O'Brien was born in Tuamgraney, County Clare, a small, rural, devoutly Catholic village of about 200 people in the west of Ireland. Raised on a farm, she grew up in an area where everyone knew everyone else's secrets, business, and problems. She claims this has helped her in her writing, telling Amanda Smith in Publishers Weekly: "I had sort of a limitless access to everyone's life story. For a writer, it's a marvelous chance." Educated first at the local national school and then in a convent, she escaped rural life by attending Pharmaceutical College in Dublin. In 1952, she eloped with Czech-Irish author Ernest Gébler. They moved first to County Wicklow, and then to London, where O'Brien has remained. They divorced after twelve years of marriage, and she raised their two sons alone.
Books were scarce in O'Brien's childhood, and it wasn't until she was in Dublin that she began to take an interest in them. Introducing James Joyce by T.S. Eliot was among her first purchases.
Conflict and writing seemed to go hand in hand for O'Brien throughout her career. The birth of her first published novel, The Country Girls, heralded the death of her marriage. Written at the age of twenty-six and published in 1960, The Country Girls broke new ground in Irish literature, giving a frank speaking voice to women characters. The subject matter and especially the daringly graphic sexual scenes caused this book, and the six that followed, to be banned in Ireland. The first novel in what became a trilogy, The Lonely Girl and Girls in Their Married Bliss completed the set. The three novels were collected in The Country Girls Trilogy and Epilogue, published in 1986.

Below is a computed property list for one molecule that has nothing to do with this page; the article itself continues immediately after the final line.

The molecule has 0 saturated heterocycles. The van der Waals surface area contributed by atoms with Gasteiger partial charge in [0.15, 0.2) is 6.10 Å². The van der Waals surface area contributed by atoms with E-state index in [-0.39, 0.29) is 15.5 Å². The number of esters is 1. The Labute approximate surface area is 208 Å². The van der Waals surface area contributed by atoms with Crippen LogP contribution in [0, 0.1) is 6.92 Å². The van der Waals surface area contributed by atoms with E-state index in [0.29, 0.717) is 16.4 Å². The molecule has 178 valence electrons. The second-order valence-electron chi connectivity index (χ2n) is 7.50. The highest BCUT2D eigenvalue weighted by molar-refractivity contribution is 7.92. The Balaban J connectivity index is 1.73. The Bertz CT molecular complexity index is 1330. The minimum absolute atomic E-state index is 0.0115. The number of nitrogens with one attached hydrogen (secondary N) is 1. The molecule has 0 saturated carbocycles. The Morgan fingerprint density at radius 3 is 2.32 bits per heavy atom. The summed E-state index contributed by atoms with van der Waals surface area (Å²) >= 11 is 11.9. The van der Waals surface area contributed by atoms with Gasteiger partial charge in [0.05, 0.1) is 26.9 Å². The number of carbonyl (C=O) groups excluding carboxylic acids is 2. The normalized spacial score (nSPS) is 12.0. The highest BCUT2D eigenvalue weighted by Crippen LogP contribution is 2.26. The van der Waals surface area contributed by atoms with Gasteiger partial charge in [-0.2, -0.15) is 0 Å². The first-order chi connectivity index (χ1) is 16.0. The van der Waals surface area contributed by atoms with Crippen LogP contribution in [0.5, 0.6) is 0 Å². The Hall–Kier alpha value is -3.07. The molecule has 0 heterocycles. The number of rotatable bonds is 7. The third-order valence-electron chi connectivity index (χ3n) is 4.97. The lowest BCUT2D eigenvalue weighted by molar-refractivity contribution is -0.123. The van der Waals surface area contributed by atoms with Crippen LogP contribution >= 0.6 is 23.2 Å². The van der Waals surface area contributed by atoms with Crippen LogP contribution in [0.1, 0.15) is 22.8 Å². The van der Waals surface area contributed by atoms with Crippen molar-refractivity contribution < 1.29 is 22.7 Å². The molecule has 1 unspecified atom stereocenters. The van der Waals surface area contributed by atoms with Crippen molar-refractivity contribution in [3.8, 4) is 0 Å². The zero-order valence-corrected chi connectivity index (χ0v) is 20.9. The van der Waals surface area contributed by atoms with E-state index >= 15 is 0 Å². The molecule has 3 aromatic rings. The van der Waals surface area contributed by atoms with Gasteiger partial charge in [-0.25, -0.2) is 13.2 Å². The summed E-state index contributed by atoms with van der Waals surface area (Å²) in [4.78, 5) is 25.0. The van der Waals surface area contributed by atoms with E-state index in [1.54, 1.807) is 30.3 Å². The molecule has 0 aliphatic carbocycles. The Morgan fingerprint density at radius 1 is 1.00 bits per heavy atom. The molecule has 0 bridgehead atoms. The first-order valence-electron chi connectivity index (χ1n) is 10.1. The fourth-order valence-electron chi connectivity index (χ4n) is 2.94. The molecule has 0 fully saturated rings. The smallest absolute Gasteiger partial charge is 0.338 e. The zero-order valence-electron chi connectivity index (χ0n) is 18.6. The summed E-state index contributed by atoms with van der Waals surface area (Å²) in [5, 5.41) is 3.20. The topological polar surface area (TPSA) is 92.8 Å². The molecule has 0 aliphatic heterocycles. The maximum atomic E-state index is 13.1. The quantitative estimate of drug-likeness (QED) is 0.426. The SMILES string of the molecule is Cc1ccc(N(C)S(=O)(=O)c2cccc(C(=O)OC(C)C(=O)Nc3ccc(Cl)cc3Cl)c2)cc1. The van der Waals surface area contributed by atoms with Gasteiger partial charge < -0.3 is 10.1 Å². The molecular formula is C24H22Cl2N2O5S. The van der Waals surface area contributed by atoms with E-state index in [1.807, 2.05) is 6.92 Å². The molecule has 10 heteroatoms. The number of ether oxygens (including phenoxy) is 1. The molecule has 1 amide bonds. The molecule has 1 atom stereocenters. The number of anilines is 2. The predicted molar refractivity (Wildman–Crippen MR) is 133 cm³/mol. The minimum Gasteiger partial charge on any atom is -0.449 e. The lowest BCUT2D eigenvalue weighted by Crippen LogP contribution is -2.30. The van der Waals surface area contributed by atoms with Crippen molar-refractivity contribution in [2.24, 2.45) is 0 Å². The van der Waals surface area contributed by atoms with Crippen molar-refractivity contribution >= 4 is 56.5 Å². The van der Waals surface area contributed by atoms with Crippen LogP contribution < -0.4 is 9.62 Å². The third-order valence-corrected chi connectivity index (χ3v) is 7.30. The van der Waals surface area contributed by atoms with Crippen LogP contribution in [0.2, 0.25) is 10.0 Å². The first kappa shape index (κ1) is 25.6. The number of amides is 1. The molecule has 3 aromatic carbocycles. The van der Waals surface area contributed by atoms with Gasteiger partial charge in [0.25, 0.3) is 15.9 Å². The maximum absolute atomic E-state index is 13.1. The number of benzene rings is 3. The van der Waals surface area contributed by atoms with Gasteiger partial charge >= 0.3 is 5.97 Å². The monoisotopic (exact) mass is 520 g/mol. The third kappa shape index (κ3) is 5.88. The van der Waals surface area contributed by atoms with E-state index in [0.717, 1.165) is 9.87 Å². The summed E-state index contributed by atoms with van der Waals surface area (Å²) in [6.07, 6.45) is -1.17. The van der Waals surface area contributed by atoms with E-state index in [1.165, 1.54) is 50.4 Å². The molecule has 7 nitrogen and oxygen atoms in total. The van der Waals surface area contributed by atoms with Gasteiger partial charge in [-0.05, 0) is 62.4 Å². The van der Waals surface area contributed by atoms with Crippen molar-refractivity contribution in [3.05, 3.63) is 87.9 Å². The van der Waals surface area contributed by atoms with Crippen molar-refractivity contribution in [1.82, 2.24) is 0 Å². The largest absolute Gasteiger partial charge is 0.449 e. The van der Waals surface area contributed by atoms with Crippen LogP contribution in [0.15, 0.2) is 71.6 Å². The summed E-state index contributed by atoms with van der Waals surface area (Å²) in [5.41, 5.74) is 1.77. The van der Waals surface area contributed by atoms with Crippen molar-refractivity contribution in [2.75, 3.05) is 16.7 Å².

The stories revolve around two young women, the "country girls" Kate and Baba, who search for love and sex in a series of tragicomic adventures after being expelled from their convent school. Kate Brady, the daughter of a drunken father, was raised in poverty. She is the shy, naive but pretty woman who begins her adventure by having an affair with an older, married man. Baba Brennan, the daughter of the village veterinarian, is the tough, sassy character willing to live as freely as a man. Through affairs, marriages, more affairs, children, and psychotherapy, Baba and Kate remain friends.
"Miss O'Brien's outlook is intemperate, like Irish weather. She's fond of blarney, but a bleak, literary kind, more in the mood of the later Yeats than of Celtic charm," commented Anatole Broyard, writing in the New York Times Book Review. "She has no patience with the ordinary, the soothing monotony of innocent small events." Feelings of loss, conflict, and disappointment in love pervade each novel of The Country Girls Trilogy and Epilogue as the girls try to reach their dreams. Village Voice contributor Terrence Rafferty observed that "the psychological insights are sharp, the descriptions graceful and resonant" in The Country GirlsTrilogy and Epilogue. At the conclusion of the trilogy, both women are disillusioned, neither one having reached her dreams or found love or happiness. What began in The Country Girls ends far from "married bliss."
O'Brien added the epilogue when the stories were released in one volume. Rafferty explained that it "brings the story full circle, back to earth, in a tragedy that would be unbearable were it not for the exuberance of the writing, the hope engendered by language that goes on and on." The epilogue is presented as Baba's soliloquy, a retrospective view of both women's lives. Mourning the deceased Kate, raging against the men who took advantage or abused them in some way, blaming men for Kate's death, and remembering the happier times, Baba concludes the trilogy with emotional force.